Budapest: The Secrets of the Danube

It has always been a desire of mine to visit Budapest, and my wish was granted on my recent InterRail trip. I crossed into Hungary from Zagreb, Croatia, and spent a full day in the country's capital before getting an overnight train to Krakow (which I have already blogged about).
Not only is Budapest a gorgeous city, looking even more beautiful in the hot weather we were blessed with, but it was once somewhat Hungary's answer to Nazi Germany. The Fascist Arrow Cross Party sprung up in the country and ruled in government from 1944-1945. They shared many of the Nazis' principles and were only too ready to help deport and exterminate as many Hungarian Jews as possible. Thanks to the Arrow Cross Party and senior ministers who agreed to co-operate with the Nazis, hundreds of thousands of Jews were taken from Hungary and sent to their deaths, many at Auschwitz-Birneau. Indeed, in the camp itself, the operations of gassings and cremations were stepped up to cope with the increasing numbers of victims arriving at the camp, so much so that many bodies were simply burned in the open air when the crematoria were working at full capacity.
With this in mind, I hoped to visit Budapest's Holocaust Memorial Centre to see how the Hungarians portrayed this dark chapter of history. Alas, we were there on a Monday, which is the one day of the week when the museum is closed.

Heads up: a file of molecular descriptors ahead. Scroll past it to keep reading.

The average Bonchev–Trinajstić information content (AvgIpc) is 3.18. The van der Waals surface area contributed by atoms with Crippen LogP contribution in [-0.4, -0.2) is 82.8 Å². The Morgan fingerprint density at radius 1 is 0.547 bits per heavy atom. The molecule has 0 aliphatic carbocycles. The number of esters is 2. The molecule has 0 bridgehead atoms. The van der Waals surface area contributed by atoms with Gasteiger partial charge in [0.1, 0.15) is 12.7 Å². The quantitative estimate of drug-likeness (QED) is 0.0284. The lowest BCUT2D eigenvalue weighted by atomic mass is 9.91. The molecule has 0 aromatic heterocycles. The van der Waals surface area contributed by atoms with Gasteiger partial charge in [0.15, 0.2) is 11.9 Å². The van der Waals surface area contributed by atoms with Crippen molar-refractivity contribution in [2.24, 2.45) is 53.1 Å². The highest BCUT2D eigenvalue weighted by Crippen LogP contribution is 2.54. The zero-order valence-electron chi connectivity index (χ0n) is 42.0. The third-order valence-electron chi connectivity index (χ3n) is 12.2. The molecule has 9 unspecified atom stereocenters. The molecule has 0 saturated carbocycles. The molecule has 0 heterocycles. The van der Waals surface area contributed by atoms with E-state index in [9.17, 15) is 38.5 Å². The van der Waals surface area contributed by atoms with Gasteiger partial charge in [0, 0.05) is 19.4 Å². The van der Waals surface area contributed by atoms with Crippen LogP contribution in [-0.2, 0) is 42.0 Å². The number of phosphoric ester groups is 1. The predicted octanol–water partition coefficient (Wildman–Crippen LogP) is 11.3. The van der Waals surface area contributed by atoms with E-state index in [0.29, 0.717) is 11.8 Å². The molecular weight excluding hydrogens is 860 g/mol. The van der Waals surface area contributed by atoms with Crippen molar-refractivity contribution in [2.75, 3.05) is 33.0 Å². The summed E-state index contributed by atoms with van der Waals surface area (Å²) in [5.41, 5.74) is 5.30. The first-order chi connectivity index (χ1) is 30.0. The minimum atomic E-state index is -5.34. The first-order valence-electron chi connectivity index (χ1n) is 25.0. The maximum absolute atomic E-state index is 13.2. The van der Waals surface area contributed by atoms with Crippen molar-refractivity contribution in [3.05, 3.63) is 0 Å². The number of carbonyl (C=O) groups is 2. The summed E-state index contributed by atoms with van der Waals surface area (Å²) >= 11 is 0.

Before we discovered this, my partner and I took the Metro to the Centre. Coming down the street, I didn't even need to be told where it was; the architecture said enough for me. The sloping walls of the exterior seem to suggest confusion and displacement, whilst the mass of greenery, even on the rooftop, pays respect to the victims and commemorates the pleasant, peaceful pace of life of which they were robbed.

There is, however, one memorial that is accessible to the public all year round, whatever the weather. Not far from the beautiful Parliament building, dozens of pairs of shoes made from bronze align the river's edge. Three memorial plaques of different languages (see the English one below) notify the visitor that the shoes are in memory of those who were lined up and shot into Danube during those terrible years. It as though the victims were simply blown out of their shoes, standing facing the gorgeous complex of churches and buildings across the river.
The memorial is simple yet says so much; it echoes the thousands of pairs of real shoes still exhibited in former concentration camps such as Auschwitz. It showcases the individuals who perished during the Holocaust for no reason other than their way of life and religious beliefs.
At one stage, my partner asked why some shoes were not in pairs. "Well, that must be artistic effect," I replied, "as if to suggest they fell into the river too."
"No, no," he went on, "Look. There are bronze studs in the ground, where they must have been."
He was right. I can only hope that these parts of the memorial have been taken away for preservation work, or worn down by the elements, rather than ripped from their fixtures by those who do not appreciate the memorial's great significance.

Budapest has changed significantly since those times, and presents itself as a flourishing city waiting to be discovered. However, that memorial remains, close to government - and therefore close to the 'heart' of the city - as a reminder of those who once stood there, gazing out over the River Danube, taking one last look at the city they loved.

Memorial to those shot into the Danube, not far from the Parliament building. If you would like to use any of these photos, please contact me.